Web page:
You can Brown and Sharpe screw machines and tooling for not much money. You only need the desire. The auction of the G. Forbes shop in Pa. a week ago was proof of that: fully manual, #00, 0 2, and Ultramatics went for cheap. So did dozens o boxes of mixed tooling for them.

                      Comment


                      • #12
                        Then you've got to move them, then you've got to have room for them. I like Rich's attachment, probably make one for myself.
                        'It may not always be the best policy to do what is best technically, but those responsible for policy can never form a right judgement without knowledge of what is right technically' - 'Dutch' Kindelberger

                        Comment


                        • #13
                          Hi Rich,

                          Fantastic tool and right up. I say you copy this post to George and maybe a few pictures and let him have it for a future article, I for one would like to have that article and will plan on making one, but posted here they tend to get berried and I don't always remember where to look when I get around to that specific project, where the magazine sits in my library and I can reference it at any time for any given reason. Thanks Village Press for the magazines.

                          I say go for it and Publish. !

                          TX
                          Mr fixit for the family
                          Chris

                          Comment


                          • #14
                            Originally posted by J Tiers View Post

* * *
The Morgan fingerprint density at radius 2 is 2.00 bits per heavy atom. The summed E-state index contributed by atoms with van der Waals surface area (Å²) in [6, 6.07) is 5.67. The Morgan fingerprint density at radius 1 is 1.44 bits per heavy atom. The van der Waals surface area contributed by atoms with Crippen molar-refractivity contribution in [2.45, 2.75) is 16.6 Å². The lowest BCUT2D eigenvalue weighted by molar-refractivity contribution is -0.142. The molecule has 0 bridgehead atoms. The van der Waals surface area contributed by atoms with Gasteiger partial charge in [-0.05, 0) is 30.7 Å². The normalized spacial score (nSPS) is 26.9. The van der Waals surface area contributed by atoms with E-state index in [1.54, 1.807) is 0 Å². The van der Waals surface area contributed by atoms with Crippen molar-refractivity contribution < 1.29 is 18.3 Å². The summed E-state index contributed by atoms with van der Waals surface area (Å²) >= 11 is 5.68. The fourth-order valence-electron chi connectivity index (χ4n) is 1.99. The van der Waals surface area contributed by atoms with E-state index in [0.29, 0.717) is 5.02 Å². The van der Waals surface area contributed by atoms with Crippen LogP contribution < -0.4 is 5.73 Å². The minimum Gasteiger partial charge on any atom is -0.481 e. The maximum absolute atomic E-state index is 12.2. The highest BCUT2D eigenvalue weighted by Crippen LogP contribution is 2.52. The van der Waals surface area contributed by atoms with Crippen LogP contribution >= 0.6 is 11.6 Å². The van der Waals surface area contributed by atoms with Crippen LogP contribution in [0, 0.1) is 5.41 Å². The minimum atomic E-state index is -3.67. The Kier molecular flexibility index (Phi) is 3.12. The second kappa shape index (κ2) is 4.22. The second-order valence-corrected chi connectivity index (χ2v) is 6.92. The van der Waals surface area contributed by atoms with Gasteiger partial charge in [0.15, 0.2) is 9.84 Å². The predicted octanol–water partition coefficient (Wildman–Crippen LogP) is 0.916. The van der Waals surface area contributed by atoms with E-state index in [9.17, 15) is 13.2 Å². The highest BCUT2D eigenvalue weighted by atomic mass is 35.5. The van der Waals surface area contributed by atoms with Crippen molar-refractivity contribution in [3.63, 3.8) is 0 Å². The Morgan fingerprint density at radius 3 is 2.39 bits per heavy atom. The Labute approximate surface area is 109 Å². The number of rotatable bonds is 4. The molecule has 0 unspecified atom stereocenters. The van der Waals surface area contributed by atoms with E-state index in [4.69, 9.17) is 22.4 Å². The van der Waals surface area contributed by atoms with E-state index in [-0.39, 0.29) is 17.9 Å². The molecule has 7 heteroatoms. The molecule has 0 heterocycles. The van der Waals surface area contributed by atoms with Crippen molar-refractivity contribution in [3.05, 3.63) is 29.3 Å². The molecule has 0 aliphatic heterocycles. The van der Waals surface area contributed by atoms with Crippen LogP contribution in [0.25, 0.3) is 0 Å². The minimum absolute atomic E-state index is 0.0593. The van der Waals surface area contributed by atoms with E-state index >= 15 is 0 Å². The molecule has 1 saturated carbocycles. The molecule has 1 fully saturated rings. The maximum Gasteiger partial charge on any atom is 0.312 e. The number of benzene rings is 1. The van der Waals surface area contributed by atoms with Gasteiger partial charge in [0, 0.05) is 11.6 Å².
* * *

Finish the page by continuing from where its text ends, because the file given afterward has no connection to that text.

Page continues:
You can get tailstock turrets for not a "ton" of money. There was a place selling plans or kits for bed turrets to fit Atlas, etc.

                            The geometric head would be good, though, no reversing. I have a similar head and a bunch of dies, but it is really hard to adapt to a turret use, and I have not figured out just how to do it yet.
                            Not sure what you have trouble with. . I used to thread 3/8 -rod all day long on a turret lathe, 200 or 400 threads in a shift.. worked well but you need to be able to sharpen dies.

                            Comment


                            • #15
                              Originally posted by J Tiers View Post
                              The geometric head would be good, though, no reversing. I have a similar head and a bunch of dies, but it is really hard to adapt to a turret use, and I have not figured out just how to do it yet.
                              What do you mean, no reverse? The die head trips open when you've reach the depth you have set. Just retract and reset the head.

                              Comment